It’s time that we make those political parties EARN our vote, because neither one of them has. It’s time that we make those businesses come to our communities, and invest their time and revenue in urban improvements if they want our money.
In this modern-day matrix that we call the United States, many of us consider ourselves to be “free”. By the way, when I say “us,” I don’t just mean Blacks – I also mean Whites, Hispanics, Asians, and Aboriginals/Native Americans.
Here’s a newsflash:
If you are a member of common society, YOU are not free. We all are slaves to a tactic that has been used by ruling classes for millennia. The Khan Dynasties used it. When they began to falter, the Roman Empire used it to create Christianity…
I call it, ‘The Peasant Syndrome’.
Note to our ‘rulers’: You may know this tactic as “Divide and Conquer”. If you encourage discord, and give the common people a reason to fight, very few pay attention to the policy changes you are making. We don’t pay attention to the actions that you are proactively taking to counter our attempts before we even make them. You have succeeded in convincing people in our tax bracket that they are elite, because of their skin color. The bad part about it, is they actually believe that you are proponents of their warped racist ideology. In reality, you see them, and the rest of us, as low-class paupers. You would discard them just as quickly as you discard us. You encourage this partisan atmosphere, because you know that we are much more powerful when we are not divided…
Juneteenth is bittersweet for me, because I do not feel free.
As a proud Black American Hip-Hop artist and professional, I don’t feel free when I am expected to disregard my culture in order to be accepted by corporate America.
I don’t feel free because I have to become a card-carrying NRA member in order to become exempt from the Patriot Act.
I don’t feel free because I have to teach my sons how to conduct themselves when confronted by the police, because we don’t know if we are getting pulled over by the good cops or the bad cops.
I don’t feel free because there are still communities that I cannot enter, even to visit friends, without worrying about someone calling the police about a suspicious person.
(Yeah, sure. I’m awfully suspicious in this Polo shirt and Calvin Klein loafers.)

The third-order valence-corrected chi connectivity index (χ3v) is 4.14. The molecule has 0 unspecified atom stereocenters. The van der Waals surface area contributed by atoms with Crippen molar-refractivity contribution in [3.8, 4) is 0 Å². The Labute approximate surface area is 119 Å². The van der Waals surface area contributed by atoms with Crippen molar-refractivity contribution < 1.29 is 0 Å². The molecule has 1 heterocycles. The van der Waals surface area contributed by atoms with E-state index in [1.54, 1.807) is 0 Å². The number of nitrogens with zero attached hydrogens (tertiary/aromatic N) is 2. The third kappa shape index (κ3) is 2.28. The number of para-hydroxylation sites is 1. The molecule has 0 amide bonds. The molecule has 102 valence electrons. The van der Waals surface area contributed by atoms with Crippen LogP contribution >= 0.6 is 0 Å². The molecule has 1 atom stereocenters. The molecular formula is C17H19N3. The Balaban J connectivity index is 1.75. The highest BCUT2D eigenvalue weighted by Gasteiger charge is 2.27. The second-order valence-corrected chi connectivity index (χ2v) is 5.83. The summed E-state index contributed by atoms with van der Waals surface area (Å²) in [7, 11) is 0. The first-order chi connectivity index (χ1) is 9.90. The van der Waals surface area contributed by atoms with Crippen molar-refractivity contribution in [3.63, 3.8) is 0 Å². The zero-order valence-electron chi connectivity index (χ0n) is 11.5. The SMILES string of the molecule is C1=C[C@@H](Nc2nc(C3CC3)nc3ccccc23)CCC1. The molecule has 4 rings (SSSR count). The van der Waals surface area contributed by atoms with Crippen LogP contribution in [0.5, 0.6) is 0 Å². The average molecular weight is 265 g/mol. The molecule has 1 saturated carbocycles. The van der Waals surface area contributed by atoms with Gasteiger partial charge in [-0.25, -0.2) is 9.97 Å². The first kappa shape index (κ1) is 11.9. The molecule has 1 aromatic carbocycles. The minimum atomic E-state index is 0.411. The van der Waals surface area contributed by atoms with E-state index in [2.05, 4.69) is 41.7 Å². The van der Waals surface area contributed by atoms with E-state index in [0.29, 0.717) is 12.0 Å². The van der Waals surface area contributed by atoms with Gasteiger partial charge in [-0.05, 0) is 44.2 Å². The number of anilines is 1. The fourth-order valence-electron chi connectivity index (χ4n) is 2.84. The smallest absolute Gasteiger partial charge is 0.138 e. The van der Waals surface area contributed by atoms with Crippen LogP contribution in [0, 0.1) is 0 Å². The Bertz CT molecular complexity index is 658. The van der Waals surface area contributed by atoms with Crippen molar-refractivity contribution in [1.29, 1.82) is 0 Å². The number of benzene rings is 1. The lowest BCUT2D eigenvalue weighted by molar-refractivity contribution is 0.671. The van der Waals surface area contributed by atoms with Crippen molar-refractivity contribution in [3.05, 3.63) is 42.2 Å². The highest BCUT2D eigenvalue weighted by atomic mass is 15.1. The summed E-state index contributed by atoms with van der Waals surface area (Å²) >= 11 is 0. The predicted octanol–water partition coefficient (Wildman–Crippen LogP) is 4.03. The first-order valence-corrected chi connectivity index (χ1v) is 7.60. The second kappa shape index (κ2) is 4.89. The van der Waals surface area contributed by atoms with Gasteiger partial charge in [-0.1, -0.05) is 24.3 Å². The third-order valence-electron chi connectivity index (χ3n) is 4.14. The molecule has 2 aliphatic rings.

I don’t feel free when I tell people that my life, and the lives of people who look like me, matter too, and watch their defense mechanism clicks on. That’s when someone feels the need to correct me and remind me that “All Lives Matter,” as if I am sub-human and don’t value human life. Then the same person begins their explanation with, “the Black community…”
Wait a minute.
I am going to take the high road and assume that you just don’t understand why we say, “Black Lives Matter.” I am not going to accuse you of being a racist, although you very well may be. However, I am going to keep an open mind and assume that you aren’t. If you walk away from a dialogue with me, it’s because you couldn’t stay level-headed. I don’t have a problem listening, or talking to, people who don’t agree with me. I’m going to assume that you are a victim of stereotype and ignorance. I’m going to assume that you are capable of having a difficult conversation with someone that you don’t want to have it with. That’s the only way we progress in this country.
OK, here we go.
You have NOT lived my experience. Who are you to tell me that you have not been harassed by police for no reason at all on a regular basis, just because you moved your family to an all-white neighborhood, like I did in the late ’90’s, when I briefly lived in south Lake County.
Did you grow up in a mostly black city that felt more like an island, because every time you and your friends went beyond city limits, you were pulled over by police and snatched out of the car to be searched? Were people driving by yelling out, “Go back to your city n-word,” while you’re wondering if you have a concussion from being thrown on the asphalt by the police? Don’t act like this is a surprise. I don’t buy your feigned shock. This isn’t new.
For the record, I believe that we should change the phrasing of “Defund the police”. When I first heard that, my first thought was, “Get rid of the cops?” But, after reading on the subject, I have a better understanding. We absolutely need police reform, and a new model. Should a policeman be dealing with someone with mental health issue? Probably not, unless someone’s life is in danger. They aren’t trained psychologists. Imagine if Medical professionals actually treated people who have overdoses, instead of the police arresting them.
To be a black exoneree in America means:
- You are 222 of the 362 people proved innocent by DNA
- You are 84 of the 164 survivors of death row (Death Penalty Information Center)
(Source: Project Innocence)
Trayvon Martin, Michael Brown, Philando Castile, Eric Garner, Breonna Taylor…
…and so many more. Data does not lie.
To be honest, I’m not sure that Derek Chauvin would have been charged in the death of George Floyd if it wasn’t caught on video.
All lives mattered to you before you actually said ‘All Lives Matter’ right? So, why do you assume that they didn’t matter to us also? Or, did any lives matter to you before Black Lives Matter? We’re in pain, crying out to the world that, “HEY! Black Lives ALSO Matter.” In my eyes, “All Lives Matter” is a defense mechanism for closet racists and supporters of negative stereotypes, who are trying to appear to be politically correct.
There is no need to “correct” someone by saying, “All Lives Matter,” because we never stated that they didn’t.
The question is, why did you assume that we were?